Having children can bring many little joys into your life: chubby-cheeked smiles, memories of a first special holiday, a quick “I love you!” as they dash out the door to catch the bus. But let’s face it, having kids can also give you some serious tax benefits. Naturally this benefit is not going to be something highlighted in a greeting card, but when you are going through a divorce, deciding how to handle this benefit is important.

According to the IRS, if you and your child’s other parent are not married, only one of you can claim the child on their taxes. Typically, the “custodial” parent is the one who may claim the child. The “custodial” parent is defined as the parent “with whom the child lived for a greater number of nights during the year.”[1] That is why, when deciding on a parenting time schedule, you will often find people fighting over how many “overnights” they get with a child. The person with more “time” will usually be considered by the IRS to be the “custodial” parent, regardless of whether you actually have shared parenting or not.

Now, hopefully we do not have to tell you that it is less-than-desirable to only want more time with your kid because that means you get a tax benefit. The IRS seems to understand this moral point as well, because they do give parents another option: if you have shared parenting and thus have two “custodial” parents, then you can alternate years in which you and the other parent can claim the child on your taxes. For example, you could agree that the other parent will be entitled to the tax exemption in even years with you being entitled to the exemption in odd years. Courts all across Ohio, including Franklin County and Delaware County, like to see as equitable of an agreement as possible between parents, which includes things like an equal enjoyment of the child tax credit.

In order to make this alternate-enjoyment arrangement work, the parent who is not claiming the child will need to “sign a written declaration or Form 8332…for the noncustodial parent to submit with on their own.”[2] Your parenting plan should include language that holds the parent not claiming the exemption accountable for executing these documents. It should also include language laying out which parent may claim the child (or children) in which year. If you have more than one child, it may be to your benefit to talk with your attorney about the most advantageous way to alternate claiming the children.

It is important to remember, though, that no matter how well-written a divorce decree or parenting plan is written, enforcement is going to be up to the Court that granted the divorce or approved the parenting plan as an Order. The IRS is not going to give credence to your Parenting Plan in the event that the other parent fails to sign the necessary documents or claims the child during the year where you were supposed to claim the child. Should your child’s other parent fail to follow the terms of your Court Order, you will need to bring that to the attention of that Court and follow their process of enforcement.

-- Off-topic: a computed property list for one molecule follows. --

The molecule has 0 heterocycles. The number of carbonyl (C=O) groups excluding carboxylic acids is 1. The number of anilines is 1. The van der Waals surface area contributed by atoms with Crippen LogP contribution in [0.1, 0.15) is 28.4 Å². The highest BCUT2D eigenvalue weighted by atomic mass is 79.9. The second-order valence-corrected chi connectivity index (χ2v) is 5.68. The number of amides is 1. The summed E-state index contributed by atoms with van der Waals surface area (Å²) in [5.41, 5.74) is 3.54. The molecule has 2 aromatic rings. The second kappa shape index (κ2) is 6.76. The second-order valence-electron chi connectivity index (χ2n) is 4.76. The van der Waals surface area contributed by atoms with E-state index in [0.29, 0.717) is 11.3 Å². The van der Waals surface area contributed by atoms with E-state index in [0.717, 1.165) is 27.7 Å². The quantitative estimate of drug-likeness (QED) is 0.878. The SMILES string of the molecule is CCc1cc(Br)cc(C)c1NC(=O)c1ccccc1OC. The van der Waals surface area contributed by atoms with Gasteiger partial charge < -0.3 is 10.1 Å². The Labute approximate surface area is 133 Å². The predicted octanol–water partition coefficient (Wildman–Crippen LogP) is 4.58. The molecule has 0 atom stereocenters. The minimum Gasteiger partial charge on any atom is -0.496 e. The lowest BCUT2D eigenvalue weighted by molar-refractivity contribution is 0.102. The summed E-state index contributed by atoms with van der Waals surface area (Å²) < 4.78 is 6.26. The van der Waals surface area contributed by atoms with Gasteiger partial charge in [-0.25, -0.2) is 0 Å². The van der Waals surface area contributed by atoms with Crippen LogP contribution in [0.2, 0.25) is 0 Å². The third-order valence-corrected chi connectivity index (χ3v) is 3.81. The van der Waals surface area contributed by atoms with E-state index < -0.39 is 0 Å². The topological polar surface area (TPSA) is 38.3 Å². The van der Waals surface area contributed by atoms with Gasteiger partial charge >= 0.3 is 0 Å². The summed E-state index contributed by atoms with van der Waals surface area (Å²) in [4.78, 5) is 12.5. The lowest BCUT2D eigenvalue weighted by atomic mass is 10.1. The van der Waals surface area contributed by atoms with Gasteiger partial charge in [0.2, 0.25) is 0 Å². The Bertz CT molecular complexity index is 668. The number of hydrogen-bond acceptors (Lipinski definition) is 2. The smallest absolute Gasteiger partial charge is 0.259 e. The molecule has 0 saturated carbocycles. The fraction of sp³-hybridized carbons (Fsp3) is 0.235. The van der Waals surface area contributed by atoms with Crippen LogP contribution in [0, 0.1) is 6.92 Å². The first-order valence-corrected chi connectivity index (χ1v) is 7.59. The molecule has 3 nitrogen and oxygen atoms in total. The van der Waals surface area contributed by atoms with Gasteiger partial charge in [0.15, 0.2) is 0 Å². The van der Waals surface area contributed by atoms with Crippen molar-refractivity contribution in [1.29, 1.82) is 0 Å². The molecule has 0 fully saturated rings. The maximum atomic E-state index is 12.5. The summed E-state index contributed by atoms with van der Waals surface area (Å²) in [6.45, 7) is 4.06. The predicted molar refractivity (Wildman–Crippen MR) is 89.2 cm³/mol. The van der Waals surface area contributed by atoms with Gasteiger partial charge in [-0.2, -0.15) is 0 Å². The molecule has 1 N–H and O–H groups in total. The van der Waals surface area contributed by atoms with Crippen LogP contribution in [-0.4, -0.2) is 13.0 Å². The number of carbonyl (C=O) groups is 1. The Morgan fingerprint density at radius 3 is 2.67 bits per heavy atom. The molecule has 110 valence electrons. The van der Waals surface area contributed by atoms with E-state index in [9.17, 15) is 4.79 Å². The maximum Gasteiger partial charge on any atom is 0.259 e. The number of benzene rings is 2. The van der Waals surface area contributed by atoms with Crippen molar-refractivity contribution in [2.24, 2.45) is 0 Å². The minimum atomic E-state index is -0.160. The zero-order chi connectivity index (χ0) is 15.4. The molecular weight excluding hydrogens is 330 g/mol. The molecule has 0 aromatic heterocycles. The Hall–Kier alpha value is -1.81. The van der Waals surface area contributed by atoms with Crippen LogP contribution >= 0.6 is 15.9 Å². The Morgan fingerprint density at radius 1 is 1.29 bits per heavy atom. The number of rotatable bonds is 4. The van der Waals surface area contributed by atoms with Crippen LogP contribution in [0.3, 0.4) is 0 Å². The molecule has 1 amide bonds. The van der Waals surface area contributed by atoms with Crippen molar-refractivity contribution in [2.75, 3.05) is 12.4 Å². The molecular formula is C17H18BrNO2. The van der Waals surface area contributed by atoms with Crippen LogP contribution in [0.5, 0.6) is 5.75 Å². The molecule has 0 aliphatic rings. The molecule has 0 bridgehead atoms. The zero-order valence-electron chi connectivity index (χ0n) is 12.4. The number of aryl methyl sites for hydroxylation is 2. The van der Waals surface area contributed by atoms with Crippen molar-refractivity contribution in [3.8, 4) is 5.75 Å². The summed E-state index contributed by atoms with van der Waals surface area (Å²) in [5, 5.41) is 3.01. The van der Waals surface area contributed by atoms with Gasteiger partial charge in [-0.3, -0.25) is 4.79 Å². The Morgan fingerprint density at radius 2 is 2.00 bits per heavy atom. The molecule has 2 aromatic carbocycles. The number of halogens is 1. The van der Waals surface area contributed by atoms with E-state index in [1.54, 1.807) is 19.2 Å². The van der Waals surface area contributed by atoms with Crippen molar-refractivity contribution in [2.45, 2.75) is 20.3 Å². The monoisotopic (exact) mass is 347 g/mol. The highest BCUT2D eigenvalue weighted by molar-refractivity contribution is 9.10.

To find out how to do that and to find out what other key pieces of language you will need in a parenting plan, make sure to reach out to an experienced family law attorney. No person will ever be a better parent to your children than you, but it helps to have someone in your corner when going through something like a divorce or custody action. An experienced family law lawyer will make sure that not only are you protected but that your children are centered throughout the process. It is important that your attorney share your concerns about the welfare of your children and take them as seriously as you do. If you think you may need an attorney, please fill out the questionnaire on our website and our paralegal will reach out to you to set up a free consultation with one of our attorneys.

Our attorneys are well-versed in not only the intricate language sometimes needed to craft a parenting agreement, but are also familiar with all the tax implications that go along with drafting a well-written shared parenting plan. Having practiced all over the state of Ohio, our legal team knows not only what the IRS expects but what Courts from Franklin, Delaware, Cuyahoga, Knox, and even Summit Counties expect to see in their parenting plans, which makes your life that much easier.

Good luck and remember – chubby cheeks and happy memories with your kids will last far longer than any court battle. It gets better, especially if you hire a good attorney.

-Lucy Shane, Esq.


[2] Id.